Built in-house by Impact Forecasting, Aon Benfield's model development unit, the model has been created by experts from Hamburg, London, Prague and Chicago. Meteorologists, geographers, mathematicians and software engineers have all been involved in the project and the model at last gives the German market some substance to its discussions around storm surge.

At the moment, however, there are a lot more questions than answers. It is still unknown whether this line of business will be profitable for insurers and reinsurers, what sort of liabilities the industry will be happy to take on and just how soon it will be underwriting the associated risks.

Mandatory measures
Michael Pickel, member of the executive board of the Hannover Re Group, comments: "It has not yet been discussed or decided as to whether storm surge will become a mandatory insurance, but I think the best way to sell it would be as an add-on to existing buildings insurance. At the moment we do not have any forecasts as to how profitable this line of business might be as there is no claims experience to draw on."

As risk takers working to protect their customers, Mr Pickel says it is up to the insurance industry to come up with solutions, but he believes it will still be a good few years before there is more substance to the available policies and premiums.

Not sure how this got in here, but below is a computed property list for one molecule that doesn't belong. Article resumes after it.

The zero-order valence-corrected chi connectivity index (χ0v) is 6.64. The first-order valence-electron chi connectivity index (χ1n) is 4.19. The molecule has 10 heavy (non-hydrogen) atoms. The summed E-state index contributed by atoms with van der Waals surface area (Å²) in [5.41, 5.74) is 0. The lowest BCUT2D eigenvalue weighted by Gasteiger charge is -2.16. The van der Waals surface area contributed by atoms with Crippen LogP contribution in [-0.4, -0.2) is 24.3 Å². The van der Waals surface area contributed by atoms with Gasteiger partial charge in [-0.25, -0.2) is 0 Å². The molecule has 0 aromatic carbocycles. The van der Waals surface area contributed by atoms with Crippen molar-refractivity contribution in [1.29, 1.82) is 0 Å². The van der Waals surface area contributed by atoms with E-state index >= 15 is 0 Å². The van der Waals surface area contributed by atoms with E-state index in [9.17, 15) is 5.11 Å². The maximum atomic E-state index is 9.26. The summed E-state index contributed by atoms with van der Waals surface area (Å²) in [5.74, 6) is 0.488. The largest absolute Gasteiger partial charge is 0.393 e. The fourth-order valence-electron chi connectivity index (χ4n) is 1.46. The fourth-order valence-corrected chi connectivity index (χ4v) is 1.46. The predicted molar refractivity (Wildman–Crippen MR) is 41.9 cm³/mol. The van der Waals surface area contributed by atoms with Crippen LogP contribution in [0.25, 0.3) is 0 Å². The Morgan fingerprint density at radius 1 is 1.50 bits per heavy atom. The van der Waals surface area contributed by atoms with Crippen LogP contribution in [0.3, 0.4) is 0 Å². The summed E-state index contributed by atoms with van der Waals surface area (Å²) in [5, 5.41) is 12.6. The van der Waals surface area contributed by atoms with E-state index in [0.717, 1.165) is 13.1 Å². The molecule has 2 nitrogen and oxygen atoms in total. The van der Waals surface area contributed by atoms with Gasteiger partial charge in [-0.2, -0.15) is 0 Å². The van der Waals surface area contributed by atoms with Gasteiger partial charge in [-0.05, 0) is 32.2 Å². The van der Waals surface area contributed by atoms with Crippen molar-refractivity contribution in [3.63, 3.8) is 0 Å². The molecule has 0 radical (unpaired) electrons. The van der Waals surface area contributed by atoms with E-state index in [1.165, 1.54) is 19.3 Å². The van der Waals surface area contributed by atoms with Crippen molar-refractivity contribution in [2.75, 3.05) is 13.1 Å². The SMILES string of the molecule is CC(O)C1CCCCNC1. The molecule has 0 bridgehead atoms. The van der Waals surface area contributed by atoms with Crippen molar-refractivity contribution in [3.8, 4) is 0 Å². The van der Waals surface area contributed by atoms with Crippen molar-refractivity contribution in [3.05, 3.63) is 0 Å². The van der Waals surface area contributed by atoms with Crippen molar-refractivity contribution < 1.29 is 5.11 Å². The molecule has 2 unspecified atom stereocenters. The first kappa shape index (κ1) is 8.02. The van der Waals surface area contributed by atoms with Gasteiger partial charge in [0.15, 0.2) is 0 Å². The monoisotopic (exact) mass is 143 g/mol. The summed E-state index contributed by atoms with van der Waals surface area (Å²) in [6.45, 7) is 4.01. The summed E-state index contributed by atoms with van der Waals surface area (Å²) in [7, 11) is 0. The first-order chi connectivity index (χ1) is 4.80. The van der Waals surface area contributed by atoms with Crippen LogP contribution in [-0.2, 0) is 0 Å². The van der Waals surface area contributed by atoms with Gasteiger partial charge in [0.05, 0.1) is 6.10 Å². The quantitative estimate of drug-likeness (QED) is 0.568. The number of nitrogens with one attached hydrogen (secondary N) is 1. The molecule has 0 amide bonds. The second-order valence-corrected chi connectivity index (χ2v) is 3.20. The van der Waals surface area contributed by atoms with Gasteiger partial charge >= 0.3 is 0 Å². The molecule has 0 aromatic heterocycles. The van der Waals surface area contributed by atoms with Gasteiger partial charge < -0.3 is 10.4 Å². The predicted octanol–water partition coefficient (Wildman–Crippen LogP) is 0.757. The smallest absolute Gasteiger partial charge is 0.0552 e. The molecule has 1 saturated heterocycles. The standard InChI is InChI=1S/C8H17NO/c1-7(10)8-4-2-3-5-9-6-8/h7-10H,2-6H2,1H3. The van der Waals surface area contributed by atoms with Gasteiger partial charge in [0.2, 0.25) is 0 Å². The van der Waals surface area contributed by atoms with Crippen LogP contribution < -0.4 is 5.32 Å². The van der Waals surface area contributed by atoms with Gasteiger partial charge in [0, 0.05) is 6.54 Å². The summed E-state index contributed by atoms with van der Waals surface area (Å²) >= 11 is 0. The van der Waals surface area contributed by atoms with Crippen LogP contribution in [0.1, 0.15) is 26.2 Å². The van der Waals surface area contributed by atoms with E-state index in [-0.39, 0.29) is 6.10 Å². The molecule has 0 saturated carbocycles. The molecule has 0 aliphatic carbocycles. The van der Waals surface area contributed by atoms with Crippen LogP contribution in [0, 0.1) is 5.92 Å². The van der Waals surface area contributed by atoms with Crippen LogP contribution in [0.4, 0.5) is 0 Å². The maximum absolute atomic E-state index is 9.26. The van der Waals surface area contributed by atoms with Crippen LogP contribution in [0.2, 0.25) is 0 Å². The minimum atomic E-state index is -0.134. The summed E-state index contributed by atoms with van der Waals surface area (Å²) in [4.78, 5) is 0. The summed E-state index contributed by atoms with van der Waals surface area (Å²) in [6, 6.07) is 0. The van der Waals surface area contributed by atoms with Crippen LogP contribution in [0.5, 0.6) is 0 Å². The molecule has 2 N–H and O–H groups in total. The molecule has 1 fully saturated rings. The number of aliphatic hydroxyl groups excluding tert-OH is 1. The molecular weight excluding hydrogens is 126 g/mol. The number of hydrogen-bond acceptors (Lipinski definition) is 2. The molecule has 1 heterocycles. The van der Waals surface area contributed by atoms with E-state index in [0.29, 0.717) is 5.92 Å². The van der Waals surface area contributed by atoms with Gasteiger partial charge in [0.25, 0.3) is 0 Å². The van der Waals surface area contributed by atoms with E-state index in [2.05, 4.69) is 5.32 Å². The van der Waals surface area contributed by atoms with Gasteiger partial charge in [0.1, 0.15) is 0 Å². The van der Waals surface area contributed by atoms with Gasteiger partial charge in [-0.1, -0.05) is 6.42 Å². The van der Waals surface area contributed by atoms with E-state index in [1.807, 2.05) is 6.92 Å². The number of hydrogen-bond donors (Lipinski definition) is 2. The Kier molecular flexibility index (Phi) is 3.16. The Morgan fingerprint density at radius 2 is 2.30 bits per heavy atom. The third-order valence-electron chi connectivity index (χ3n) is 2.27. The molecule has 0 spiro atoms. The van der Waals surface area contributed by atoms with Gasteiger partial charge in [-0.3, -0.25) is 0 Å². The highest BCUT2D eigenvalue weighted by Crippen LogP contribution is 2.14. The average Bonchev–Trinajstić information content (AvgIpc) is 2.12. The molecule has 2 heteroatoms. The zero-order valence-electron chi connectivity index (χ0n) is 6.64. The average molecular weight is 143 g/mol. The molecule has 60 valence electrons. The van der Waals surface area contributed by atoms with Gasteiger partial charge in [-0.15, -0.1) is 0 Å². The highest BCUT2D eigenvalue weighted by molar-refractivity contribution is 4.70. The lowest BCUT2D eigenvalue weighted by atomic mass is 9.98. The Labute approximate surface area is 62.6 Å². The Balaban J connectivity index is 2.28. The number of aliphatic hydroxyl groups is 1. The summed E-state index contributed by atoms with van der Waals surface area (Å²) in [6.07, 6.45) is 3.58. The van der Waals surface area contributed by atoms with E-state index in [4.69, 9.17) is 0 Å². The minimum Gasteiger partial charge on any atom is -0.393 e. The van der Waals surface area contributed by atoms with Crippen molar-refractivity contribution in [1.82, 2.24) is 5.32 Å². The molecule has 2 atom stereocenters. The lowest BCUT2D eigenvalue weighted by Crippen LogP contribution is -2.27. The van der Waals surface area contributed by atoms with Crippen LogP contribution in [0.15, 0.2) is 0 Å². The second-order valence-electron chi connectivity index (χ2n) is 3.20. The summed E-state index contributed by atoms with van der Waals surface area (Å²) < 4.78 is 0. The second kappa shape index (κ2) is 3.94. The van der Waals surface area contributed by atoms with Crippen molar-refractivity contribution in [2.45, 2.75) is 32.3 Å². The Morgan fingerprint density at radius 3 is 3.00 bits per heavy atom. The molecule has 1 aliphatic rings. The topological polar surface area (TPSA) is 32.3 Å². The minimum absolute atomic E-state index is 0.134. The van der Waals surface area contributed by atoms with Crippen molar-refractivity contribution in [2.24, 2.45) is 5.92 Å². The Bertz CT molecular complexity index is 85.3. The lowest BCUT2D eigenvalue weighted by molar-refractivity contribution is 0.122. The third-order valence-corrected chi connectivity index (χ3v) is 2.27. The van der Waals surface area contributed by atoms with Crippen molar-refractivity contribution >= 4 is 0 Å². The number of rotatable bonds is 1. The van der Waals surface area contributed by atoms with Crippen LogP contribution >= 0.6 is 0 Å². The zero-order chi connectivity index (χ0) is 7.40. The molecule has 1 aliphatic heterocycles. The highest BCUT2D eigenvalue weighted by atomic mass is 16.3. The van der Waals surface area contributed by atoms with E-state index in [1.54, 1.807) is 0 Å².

"70% of German households that do not have cover against natural hazards." German Insurance Association

Other priorities
Indeed, he believes the German insurance industry has a higher priority on its hands when it comes to the weather and that protecting the country from flood, rather than storm surge, is a more pressing matter.

This view is supported by the research carried out by the German Insurance Association and its partners, which predicted losses from flooding were set to increase by more than double by the year 2100.

Public information
In a bid to help individual households recognise the risk of changing weather patterns and protect themselves accordingly, the German Insurance Association has said it will make its national flood map available to the public and let people see for the first time the risk flooding poses to their property.

This is a direct attempt to encourage the 70% of German households that do not have cover against natural hazards to change their outlook for the future and to buy the appropriate cover.

Commensurate changes
The changing weather is driving commensurate changes in the German insurance industry and whether for internal flooding from some of the nation's mighty rivers or from storm surge along its extensive seaboard, the insurance industry is ramping up its future responsibilities and level of response.

As the frequency of major weather related flooding increases, having the appropriate cover in place is going to be a growing priority for German policyholders. Whether the German insurance industry can respond with policies that are both practical and profitable remains to be seen.